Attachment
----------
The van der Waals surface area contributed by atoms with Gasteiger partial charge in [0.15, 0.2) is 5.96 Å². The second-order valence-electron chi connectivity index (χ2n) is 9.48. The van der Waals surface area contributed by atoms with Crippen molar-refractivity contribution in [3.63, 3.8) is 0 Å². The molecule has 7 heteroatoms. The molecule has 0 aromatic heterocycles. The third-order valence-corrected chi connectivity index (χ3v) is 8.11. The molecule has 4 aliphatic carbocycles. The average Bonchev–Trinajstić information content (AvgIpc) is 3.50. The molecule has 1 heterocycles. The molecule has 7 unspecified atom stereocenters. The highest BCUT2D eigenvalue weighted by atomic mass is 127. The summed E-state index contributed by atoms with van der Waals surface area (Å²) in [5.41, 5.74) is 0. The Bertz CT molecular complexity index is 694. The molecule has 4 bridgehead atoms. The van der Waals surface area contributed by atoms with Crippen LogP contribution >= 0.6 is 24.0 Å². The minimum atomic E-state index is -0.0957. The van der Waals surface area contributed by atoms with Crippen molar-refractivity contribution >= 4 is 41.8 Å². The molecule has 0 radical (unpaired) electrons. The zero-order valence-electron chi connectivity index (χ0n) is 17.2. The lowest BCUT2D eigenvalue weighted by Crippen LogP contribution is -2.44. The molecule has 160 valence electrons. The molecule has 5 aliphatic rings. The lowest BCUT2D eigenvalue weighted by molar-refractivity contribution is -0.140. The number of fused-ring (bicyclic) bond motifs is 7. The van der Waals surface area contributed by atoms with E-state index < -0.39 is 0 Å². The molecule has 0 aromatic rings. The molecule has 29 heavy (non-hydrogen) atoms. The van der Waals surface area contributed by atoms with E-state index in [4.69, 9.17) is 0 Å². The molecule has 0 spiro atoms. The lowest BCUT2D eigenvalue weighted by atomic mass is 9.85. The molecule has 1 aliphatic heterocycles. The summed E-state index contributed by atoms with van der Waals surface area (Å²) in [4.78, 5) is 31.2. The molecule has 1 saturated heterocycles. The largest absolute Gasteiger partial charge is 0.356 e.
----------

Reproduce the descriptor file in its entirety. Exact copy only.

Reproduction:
The van der Waals surface area contributed by atoms with Gasteiger partial charge in [0.15, 0.2) is 5.96 Å². The second-order valence-electron chi connectivity index (χ2n) is 9.48. The van der Waals surface area contributed by atoms with Crippen molar-refractivity contribution in [3.63, 3.8) is 0 Å². The molecule has 7 heteroatoms. The molecule has 0 aromatic heterocycles. The third-order valence-corrected chi connectivity index (χ3v) is 8.11. The molecule has 4 aliphatic carbocycles. The average Bonchev–Trinajstić information content (AvgIpc) is 3.50. The molecule has 1 heterocycles. The molecule has 7 unspecified atom stereocenters. The highest BCUT2D eigenvalue weighted by atomic mass is 127. The summed E-state index contributed by atoms with van der Waals surface area (Å²) in [5.41, 5.74) is 0. The Bertz CT molecular complexity index is 694. The molecule has 4 bridgehead atoms. The van der Waals surface area contributed by atoms with Crippen LogP contribution >= 0.6 is 24.0 Å². The minimum atomic E-state index is -0.0957. The van der Waals surface area contributed by atoms with Crippen molar-refractivity contribution >= 4 is 41.8 Å². The molecule has 0 radical (unpaired) electrons. The zero-order valence-electron chi connectivity index (χ0n) is 17.2. The lowest BCUT2D eigenvalue weighted by Crippen LogP contribution is -2.44. The molecule has 160 valence electrons. The molecule has 5 aliphatic rings. The lowest BCUT2D eigenvalue weighted by molar-refractivity contribution is -0.140. The number of fused-ring (bicyclic) bond motifs is 7. The van der Waals surface area contributed by atoms with E-state index < -0.39 is 0 Å². The molecule has 0 aromatic rings. The molecule has 29 heavy (non-hydrogen) atoms. The van der Waals surface area contributed by atoms with E-state index in [4.69, 9.17) is 0 Å². The molecule has 0 spiro atoms. The lowest BCUT2D eigenvalue weighted by atomic mass is 9.85. The molecule has 1 aliphatic heterocycles. The summed E-state index contributed by atoms with van der Waals surface area (Å²) in [4.78, 5) is 31.2. The molecule has 1 saturated heterocycles. The largest absolute Gasteiger partial charge is 0.356 e.